Breaking the Alphabet Code — The key to Reading, Punctuation and Writing

Alphabets are a symbol representations of the sounds in a language. Over history many attempts have been manufactured in various countries, at various times, to make symbols that represented whole words. It didn’t work. Interestingly, each time these systems reached around 2, 000 word symbols the attempt was abandoned as too cumbersome. All dialects have a much smaller set of sounds (called phonemes) than words. Successful alphabets have a symbol which goes along to a distinct sound. These ‘rules of sound’ make the position of learning how to decode the symbols into the language easier. So just why is English so difficult to spell? And why do people have difficulties reading and writing English?

The main problem arises because English is a living language which explores words from other dialects. In the process of earning new words (called transliteration), the ‘rules of sound’ are applied. Other dialects use sounds which do not occur in English. So the transliteration must use a combination of symbols created to represent English sounds to estimated the sounds of the other language. This results in unusual and non-phonetic spellings. Additionally, a lot of the actual comes from the ways reading, punctuation, and writing are taught. Many parents (and teachers) don’t know how to teach a child how to decode (read) and encode (write) the alphabet. Here are some information, tips, and resources which will help.

Hear first, see later. Children are born with the ability to distinguish between fine variations of sound. Listening to the speakers around them is essential for developing their capacity to understand the language being voiced. These first information into language all come from sound — not view. As the brain continues to develop and more of its parts are, literally, wired up, the ability for understanding summary concepts begins to emerge. At around the age of four and a half, the child’s brain is just about to start connecting the sounds it has been processing to the symbols we use to see and write. Teaching needs to go from the known to the unknown. So, in the case of learning the alphabet, the requirement is to go from the sound to the a symbol representation we call a letter. Make the sound, and then show the letter. Only after the child knows the basic sounds associated with each letter should the letter mixtures which represents all of those other phonemes be presented (i. e. /sh/ and /ch/).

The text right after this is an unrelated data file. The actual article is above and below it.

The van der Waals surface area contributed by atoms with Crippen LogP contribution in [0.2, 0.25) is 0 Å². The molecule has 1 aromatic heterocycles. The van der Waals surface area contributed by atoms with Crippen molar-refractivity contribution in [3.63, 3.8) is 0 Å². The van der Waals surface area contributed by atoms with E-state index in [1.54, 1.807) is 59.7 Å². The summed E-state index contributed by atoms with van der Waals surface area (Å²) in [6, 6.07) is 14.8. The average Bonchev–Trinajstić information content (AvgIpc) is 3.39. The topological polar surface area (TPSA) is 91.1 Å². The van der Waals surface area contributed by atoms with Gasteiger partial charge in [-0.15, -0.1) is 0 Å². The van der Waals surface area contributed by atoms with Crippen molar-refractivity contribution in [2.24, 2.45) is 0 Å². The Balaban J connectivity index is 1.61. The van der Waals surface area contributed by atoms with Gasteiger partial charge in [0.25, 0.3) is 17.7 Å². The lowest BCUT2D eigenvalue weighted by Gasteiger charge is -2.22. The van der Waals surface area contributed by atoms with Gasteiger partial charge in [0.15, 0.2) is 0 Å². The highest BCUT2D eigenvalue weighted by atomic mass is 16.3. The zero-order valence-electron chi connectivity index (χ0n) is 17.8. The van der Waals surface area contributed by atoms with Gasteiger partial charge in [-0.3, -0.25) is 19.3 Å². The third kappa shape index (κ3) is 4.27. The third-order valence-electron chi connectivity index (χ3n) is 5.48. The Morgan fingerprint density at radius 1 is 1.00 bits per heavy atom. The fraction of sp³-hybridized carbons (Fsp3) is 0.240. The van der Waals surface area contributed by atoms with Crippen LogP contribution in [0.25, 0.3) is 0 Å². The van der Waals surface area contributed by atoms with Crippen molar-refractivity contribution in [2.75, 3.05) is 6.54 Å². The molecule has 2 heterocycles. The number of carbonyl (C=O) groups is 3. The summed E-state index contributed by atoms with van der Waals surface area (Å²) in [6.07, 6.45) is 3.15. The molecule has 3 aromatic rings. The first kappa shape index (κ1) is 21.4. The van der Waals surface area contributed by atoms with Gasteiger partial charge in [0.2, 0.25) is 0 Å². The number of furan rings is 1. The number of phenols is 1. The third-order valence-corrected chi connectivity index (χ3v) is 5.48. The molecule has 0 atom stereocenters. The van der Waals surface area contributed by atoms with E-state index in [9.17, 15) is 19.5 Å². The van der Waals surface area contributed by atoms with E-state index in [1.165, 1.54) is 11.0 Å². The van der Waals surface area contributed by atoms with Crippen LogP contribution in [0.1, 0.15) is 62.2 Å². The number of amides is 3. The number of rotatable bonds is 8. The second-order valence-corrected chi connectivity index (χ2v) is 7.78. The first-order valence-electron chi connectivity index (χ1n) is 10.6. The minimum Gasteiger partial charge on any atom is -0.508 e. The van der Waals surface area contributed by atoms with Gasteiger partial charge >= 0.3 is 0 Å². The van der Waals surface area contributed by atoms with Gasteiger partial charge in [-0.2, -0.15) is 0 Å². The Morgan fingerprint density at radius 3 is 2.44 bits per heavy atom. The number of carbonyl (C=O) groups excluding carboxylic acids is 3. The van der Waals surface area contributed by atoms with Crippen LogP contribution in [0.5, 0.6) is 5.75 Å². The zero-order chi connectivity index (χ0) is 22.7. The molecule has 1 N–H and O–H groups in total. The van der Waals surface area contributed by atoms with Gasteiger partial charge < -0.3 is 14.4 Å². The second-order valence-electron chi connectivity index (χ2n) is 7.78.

Pronunciation is important. In the English language, punctuation a word phonetically can be correct or at least close enough for a reader to determine the intended word. Phonetic punctuation requires clear pronunciation and a firm grip on the basic alphabetic code. Many of us are sloppy in our pronunciation and this increases the confusion of a beginning speller. Say the word slowly and clearly. Have your child say the word back to you so you can be sure they are using the correct sounds. Then you can keep them associate each sound with a letter or letter combination, as appropriate.

How to study punctuation. When children are studying their vocabulary lists for their punctuation lessons, you can keep them follow the process described here.

Look at the word closely. Create a mind image of the word. Serotonin levels retains the image and will match it as to the one writes down later. If it does not look right, it probably is not. This also means it is important to see the word spelled correctly. If your child spells the word incorrectly, make sure he sees the word’s correct punctuation many times. As with any learning process, duplication is useful.

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